Revision:Child language acquisition - reading

  • Most people read by sounding out graphemes and forming phonemes.
  • Yacht – strange words
  • Dual method – 2 processes when reading
    1. Direct access – pronounce each word e.g. det, cat, bat
    2. Grapheme, phoneme conversion
      • Use previous experience to help with new words.
      • Look at the words more sophisticatedly
  • The frequency of the word and the neighbouring words affect the way we pronounce each word.

Theory 1: FRITH 1985

3 Stages to a child’s development of reading.  


  • Pronounce individual letters
  • Letters are connected with sounds
  • Child can only link words to one phoneme



  • Child is more comfortable with the alphabet
  • Can combine graphemes to make longer phonemes. E.g. ‘th’



  • Recognise a string of graphemes without having to decode them
  • Greater phonological awareness – recognise more sound patterns
  • Analogy – compare and apply patterns and rules.

Theory 2: CHALL 1983

6 stages to child’s development of reading.  

Stage 0: PRE READING (birth to 6 years old)

  • Children pretend to read, turn pages pf books and repeat what they have previously had read to them.
  • Rely on images to determine what the text is saying.
  • Use logographic info to guess the words.
  • Realise words are made up of sounds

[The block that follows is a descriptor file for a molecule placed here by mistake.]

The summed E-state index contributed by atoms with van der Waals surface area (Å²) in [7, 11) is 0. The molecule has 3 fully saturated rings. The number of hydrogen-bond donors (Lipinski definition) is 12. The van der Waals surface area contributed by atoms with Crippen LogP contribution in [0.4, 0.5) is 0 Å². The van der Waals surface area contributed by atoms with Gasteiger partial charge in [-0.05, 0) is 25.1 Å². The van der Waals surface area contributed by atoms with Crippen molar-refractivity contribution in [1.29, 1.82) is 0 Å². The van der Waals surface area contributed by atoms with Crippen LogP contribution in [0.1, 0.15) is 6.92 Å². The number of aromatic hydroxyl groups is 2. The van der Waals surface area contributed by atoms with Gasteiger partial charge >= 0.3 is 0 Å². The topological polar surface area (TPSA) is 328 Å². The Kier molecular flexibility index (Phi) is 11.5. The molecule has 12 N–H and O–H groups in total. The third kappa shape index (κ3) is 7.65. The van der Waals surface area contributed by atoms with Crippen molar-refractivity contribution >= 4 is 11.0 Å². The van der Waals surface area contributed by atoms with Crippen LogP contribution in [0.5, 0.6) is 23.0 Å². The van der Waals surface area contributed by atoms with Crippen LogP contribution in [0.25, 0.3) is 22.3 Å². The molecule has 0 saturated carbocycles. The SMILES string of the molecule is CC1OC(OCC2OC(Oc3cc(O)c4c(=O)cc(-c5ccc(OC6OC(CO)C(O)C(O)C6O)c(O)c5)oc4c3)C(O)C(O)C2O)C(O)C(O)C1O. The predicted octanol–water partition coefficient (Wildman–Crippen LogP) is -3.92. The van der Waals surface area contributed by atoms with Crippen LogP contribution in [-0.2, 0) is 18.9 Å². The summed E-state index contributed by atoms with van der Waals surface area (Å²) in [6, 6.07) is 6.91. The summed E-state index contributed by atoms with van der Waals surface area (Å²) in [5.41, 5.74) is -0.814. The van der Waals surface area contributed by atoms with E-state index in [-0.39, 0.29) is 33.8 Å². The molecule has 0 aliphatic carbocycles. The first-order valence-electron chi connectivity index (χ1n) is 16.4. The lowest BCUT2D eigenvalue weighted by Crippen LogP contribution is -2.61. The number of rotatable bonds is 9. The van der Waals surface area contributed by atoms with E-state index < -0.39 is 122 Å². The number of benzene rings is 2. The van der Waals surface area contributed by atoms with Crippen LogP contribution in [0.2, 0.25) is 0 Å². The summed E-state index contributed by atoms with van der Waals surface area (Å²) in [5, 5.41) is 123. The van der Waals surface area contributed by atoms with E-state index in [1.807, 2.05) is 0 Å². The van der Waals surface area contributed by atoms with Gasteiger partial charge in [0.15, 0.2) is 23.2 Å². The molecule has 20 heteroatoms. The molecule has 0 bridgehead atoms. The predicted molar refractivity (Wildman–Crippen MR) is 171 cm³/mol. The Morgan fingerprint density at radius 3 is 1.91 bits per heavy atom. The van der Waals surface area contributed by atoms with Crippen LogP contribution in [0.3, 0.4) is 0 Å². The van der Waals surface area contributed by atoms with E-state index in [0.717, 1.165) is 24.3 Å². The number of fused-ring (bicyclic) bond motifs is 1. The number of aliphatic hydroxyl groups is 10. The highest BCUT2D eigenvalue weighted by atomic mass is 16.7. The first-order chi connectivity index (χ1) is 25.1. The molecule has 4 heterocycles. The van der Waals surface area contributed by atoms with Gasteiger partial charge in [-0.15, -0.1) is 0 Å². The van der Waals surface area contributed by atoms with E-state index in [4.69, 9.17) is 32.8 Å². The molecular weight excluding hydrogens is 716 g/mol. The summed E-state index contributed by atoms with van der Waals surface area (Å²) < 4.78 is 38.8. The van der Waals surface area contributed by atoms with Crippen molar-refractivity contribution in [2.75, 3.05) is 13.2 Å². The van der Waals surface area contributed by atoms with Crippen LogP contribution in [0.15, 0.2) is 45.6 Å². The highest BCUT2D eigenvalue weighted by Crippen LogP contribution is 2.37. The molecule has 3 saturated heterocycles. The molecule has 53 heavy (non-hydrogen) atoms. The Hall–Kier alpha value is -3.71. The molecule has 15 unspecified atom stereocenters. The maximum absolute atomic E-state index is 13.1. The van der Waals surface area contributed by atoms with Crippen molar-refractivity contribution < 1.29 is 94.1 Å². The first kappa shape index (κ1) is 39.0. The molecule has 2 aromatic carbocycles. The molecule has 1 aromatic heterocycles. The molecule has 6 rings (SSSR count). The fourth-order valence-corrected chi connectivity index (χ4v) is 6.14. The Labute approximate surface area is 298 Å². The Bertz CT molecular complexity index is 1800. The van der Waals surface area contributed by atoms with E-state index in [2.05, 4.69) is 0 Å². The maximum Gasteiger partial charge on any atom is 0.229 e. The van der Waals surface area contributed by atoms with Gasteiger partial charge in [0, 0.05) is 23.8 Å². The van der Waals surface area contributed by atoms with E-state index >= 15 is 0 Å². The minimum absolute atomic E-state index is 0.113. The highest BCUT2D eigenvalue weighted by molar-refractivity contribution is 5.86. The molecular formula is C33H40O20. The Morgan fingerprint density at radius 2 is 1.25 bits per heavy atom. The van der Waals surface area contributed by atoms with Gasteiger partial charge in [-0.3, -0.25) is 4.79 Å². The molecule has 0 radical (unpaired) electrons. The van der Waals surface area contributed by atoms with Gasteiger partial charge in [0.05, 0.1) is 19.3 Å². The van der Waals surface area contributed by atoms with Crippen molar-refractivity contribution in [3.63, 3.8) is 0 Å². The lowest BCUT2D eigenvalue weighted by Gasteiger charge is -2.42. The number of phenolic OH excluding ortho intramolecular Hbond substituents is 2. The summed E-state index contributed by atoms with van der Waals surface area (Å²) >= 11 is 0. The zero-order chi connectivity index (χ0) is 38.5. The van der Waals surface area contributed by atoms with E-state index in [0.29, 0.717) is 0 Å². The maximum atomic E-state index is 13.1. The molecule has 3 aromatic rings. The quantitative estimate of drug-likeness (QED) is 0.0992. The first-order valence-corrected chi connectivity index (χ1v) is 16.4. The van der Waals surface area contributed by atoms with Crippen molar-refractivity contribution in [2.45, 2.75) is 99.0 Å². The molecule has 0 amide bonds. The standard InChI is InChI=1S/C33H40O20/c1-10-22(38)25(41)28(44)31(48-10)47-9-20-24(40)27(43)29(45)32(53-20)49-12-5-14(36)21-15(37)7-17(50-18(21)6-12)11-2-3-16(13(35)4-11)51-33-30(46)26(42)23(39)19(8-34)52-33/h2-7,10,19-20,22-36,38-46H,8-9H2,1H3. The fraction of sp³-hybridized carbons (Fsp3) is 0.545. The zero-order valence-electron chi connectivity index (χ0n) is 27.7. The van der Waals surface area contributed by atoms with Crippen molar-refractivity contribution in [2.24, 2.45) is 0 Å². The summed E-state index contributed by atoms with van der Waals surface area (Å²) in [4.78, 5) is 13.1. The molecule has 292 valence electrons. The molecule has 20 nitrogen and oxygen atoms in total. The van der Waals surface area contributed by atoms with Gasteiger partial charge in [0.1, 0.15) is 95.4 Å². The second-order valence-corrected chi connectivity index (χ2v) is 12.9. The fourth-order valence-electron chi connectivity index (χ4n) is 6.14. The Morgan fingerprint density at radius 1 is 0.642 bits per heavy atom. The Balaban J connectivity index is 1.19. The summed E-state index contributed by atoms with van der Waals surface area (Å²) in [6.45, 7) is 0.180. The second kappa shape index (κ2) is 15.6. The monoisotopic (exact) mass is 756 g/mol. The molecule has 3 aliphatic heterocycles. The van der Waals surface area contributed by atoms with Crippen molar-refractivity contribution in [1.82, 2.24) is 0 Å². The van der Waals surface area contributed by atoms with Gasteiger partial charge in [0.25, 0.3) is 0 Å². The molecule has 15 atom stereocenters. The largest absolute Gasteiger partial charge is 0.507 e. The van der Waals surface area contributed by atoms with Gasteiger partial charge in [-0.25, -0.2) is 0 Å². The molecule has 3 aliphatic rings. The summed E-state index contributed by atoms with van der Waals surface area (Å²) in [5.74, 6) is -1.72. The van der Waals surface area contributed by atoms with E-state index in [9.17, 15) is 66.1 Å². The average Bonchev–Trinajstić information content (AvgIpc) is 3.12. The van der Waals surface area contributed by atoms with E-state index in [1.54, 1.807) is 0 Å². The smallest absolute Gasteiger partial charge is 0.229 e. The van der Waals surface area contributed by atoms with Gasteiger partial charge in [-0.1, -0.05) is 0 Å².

• Recognise rhyme and alliteration


Stage 1: INITIAL READING/ DECODING STAGE (6-7 years old)

  • Able to read simple texts.
  • Relies heavily on text and focuses on visual images.
  • Realise letter combinations represent sounds.
  • Become aware of vowels and vowel sounds.


Stage 2: CONFIRMATION & GLUING STAGE (7-8 years old)

  • A child can automatically decode words.
  • High levels of comprehension and reading
  • Ability to become more fluent
  • Can control pace and are comfortable with reading situations


Stage 3: READING TO LEARN (8-14 years old)

  • Reading to learn and acquire new knowledge
  • Before this child relied on environment and speech
  • Words mean a lot more to them
  • Able to bring previous experiences and knowledge to the reading.
  • Learn facts from a singular view point
  • They need direct reconstruction
  • Learn to read narrative texts.


Stage 4: MULTIPLE VIEW POINTS (14-18 years old)

  • Begin reading and dealing with multiple view points
  • Analyse and react critically to different view points
  • Able to deal with layers of facts and able to edit them
  • Able to deal with complex texts.



  • Read in detail and completeness to fulfil purpose (education)
  • Aware of relevant and irrelevant information
  • Can form their own opinions and ideas from what they read
  • More interest shown = more info that is remembered
  • Ability to criticise and question texts.

What a child’s text tends to contain

  • Use of repetition- enables child to be able to pick up structure
  • Simple sentences used
  • Large picture – explaining what is being read.
  • Use of imaginative sentences- i.e. dog talking and shows feeling
  • Visual representation of texts
  • Cohesive structure- beginning, middle and end, repetition and grammatical structure.
  • Good punctuation and grammar skills
  • Thick pages- easier for child to handle
  • Capitalisation


These notes are aimed at A Level English students at A2 level.

Originally written by BlondKelly18 on TSR Forums.